Many distressed loans that never got forbearance predate 2009

The share of mortgages 90-plus days past due and never in forbearance is high, but many of them had troubles predating the pandemic, the Federal Reserve Bank of Philadelphia’s latest report shows.

Sixty-three percent of the 487,976 seriously delinquent mortgages not in loss mitigation never entered forbearance, but 60% of those loans were pre-2009 originations, according to the analysis of Black Knight data by the Philadelphia Federal Reserve’s Risk Assessment, Data Analysis, and Research group.

The finding suggests that the high share of seriously delinquent borrowers without forbearance or other hardship accommodations may have more to do with the Great Recession than the pandemic.

“Many of these loans likely had been worked out before, thus loss mitigation may not have been an option,” the report said.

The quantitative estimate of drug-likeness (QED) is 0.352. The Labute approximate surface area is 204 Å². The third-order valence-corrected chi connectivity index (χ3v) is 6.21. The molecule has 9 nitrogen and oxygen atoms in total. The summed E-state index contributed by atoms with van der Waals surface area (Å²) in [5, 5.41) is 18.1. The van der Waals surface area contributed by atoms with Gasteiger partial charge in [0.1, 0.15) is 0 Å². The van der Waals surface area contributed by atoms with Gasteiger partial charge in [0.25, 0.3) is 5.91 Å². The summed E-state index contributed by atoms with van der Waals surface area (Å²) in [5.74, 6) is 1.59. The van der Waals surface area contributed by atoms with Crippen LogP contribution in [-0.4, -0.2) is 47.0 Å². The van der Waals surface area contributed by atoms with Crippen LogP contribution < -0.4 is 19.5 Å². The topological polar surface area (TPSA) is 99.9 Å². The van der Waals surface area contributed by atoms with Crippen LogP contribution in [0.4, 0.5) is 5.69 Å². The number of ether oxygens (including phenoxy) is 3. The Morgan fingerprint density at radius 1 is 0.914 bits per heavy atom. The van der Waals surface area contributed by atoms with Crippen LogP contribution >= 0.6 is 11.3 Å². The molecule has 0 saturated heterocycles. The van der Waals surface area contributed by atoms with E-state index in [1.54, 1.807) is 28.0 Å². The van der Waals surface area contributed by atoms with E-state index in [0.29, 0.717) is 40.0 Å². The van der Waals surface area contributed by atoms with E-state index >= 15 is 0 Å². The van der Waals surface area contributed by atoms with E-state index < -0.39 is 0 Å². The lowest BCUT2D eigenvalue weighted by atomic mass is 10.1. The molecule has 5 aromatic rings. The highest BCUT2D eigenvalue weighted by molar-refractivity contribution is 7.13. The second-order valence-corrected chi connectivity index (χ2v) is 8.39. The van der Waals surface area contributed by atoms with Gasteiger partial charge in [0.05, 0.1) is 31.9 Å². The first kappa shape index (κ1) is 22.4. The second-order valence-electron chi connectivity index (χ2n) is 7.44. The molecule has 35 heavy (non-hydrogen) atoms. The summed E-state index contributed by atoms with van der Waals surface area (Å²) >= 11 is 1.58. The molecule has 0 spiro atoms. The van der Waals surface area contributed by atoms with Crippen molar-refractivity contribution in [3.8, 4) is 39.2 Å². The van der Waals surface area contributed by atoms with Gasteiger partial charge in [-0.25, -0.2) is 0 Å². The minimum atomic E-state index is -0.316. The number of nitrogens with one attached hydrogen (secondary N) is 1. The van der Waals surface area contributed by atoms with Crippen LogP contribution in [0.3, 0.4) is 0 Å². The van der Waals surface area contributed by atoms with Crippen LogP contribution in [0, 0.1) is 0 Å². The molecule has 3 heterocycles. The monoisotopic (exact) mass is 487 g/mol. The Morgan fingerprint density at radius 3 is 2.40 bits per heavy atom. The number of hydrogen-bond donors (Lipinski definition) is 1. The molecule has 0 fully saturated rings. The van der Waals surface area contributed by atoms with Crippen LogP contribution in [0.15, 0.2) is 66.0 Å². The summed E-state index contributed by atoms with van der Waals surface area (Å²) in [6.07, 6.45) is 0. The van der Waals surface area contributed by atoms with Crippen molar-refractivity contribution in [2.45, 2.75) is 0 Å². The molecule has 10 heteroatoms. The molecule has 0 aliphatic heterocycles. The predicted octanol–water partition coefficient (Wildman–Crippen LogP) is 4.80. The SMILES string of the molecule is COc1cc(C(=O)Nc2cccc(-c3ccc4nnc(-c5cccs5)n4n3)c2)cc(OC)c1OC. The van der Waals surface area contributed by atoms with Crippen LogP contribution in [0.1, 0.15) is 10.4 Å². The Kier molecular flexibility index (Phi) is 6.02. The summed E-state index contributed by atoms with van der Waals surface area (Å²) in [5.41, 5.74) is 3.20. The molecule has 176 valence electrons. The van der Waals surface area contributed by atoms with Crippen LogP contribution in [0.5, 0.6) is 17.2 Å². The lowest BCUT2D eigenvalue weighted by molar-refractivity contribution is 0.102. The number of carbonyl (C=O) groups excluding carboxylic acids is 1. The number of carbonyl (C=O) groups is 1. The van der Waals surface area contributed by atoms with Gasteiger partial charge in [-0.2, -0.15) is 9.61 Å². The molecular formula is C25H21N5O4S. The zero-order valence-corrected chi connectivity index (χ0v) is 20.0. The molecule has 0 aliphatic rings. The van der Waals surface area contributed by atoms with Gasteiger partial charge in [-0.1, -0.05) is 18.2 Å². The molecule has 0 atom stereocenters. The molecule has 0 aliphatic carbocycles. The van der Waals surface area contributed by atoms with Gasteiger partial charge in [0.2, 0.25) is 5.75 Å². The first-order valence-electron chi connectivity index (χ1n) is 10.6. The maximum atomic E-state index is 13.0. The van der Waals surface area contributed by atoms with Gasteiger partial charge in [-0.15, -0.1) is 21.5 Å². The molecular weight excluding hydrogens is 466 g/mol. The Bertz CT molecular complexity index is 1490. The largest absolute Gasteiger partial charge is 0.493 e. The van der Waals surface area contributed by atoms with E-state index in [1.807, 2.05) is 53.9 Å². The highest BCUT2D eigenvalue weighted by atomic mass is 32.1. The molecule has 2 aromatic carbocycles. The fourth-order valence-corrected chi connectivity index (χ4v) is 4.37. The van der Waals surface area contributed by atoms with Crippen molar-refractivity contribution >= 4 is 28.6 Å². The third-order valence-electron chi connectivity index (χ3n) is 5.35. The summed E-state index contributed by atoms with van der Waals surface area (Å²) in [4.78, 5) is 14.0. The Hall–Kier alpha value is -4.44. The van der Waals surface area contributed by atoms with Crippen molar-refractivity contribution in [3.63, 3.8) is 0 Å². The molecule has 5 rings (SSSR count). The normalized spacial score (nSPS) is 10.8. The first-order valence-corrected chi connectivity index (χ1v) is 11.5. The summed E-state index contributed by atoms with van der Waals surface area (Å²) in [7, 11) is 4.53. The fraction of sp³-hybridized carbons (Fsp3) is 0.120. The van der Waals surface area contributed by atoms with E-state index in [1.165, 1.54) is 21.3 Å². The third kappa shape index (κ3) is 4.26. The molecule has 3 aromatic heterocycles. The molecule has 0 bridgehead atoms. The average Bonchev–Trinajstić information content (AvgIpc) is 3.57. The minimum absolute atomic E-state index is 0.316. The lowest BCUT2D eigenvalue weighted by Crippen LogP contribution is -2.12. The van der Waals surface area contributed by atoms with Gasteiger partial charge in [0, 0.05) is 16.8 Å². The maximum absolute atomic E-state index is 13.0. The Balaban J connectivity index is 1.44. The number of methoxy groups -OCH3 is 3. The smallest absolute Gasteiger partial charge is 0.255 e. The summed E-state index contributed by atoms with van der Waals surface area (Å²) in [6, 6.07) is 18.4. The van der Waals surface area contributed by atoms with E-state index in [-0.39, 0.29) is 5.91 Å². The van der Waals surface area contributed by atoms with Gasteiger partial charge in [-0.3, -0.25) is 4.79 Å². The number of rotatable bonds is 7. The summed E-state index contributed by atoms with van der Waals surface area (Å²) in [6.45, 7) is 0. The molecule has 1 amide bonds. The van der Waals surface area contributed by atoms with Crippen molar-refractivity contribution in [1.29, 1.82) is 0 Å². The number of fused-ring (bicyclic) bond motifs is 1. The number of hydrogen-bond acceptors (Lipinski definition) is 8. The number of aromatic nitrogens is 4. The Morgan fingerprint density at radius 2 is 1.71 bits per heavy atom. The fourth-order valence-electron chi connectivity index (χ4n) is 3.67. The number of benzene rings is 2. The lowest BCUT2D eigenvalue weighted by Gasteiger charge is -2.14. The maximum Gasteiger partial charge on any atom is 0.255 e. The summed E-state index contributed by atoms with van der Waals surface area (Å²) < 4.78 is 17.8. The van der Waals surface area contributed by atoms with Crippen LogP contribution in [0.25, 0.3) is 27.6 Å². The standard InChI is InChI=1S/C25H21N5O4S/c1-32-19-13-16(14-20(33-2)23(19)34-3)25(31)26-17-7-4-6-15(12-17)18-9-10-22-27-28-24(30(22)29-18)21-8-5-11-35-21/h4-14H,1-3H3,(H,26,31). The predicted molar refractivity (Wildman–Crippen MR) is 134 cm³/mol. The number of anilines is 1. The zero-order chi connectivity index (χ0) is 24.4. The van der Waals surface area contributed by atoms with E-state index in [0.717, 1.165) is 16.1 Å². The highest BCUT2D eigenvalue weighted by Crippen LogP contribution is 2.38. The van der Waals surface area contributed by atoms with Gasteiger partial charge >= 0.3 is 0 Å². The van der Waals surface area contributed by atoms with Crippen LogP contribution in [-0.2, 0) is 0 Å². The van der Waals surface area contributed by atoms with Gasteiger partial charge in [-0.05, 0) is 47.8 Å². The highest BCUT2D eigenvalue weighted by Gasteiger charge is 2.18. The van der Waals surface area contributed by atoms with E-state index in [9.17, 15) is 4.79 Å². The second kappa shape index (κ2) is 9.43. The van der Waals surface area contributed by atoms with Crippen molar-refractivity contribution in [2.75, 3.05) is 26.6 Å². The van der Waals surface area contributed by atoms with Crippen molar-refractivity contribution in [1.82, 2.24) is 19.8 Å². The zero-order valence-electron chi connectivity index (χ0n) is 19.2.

Borrowers do get some relief from historic loan-performance problems after some time has passed. Delinquencies, for example, typically fall off credit reports after seven years (even when CARES Act rules are not in effect) and usually result in higher scores that improve consumers’ capacity to borrow. But some borrowers with mortgages that were made prior to the establishment of ability-to-repay requirements have had long-term financial difficulties due to the Great Recession’s housing crash. Certain of these loans have remained outstanding due to long foreclosure timelines in heavily regulated states in which foreclosure must be processed through the court system.

The report also reaffirmed that even within the universe of 434,803 borrowers who have exited forbearance and entered loss mitigation, the number of people who aren’t paying remained high, at 72% of that group. However, researchers additionally noted that the number represents a small share of the 8.55 million borrowers who were ever in forbearance. Nearly three-quarters of that group had either returned to performing status or paid off their loans by March 7.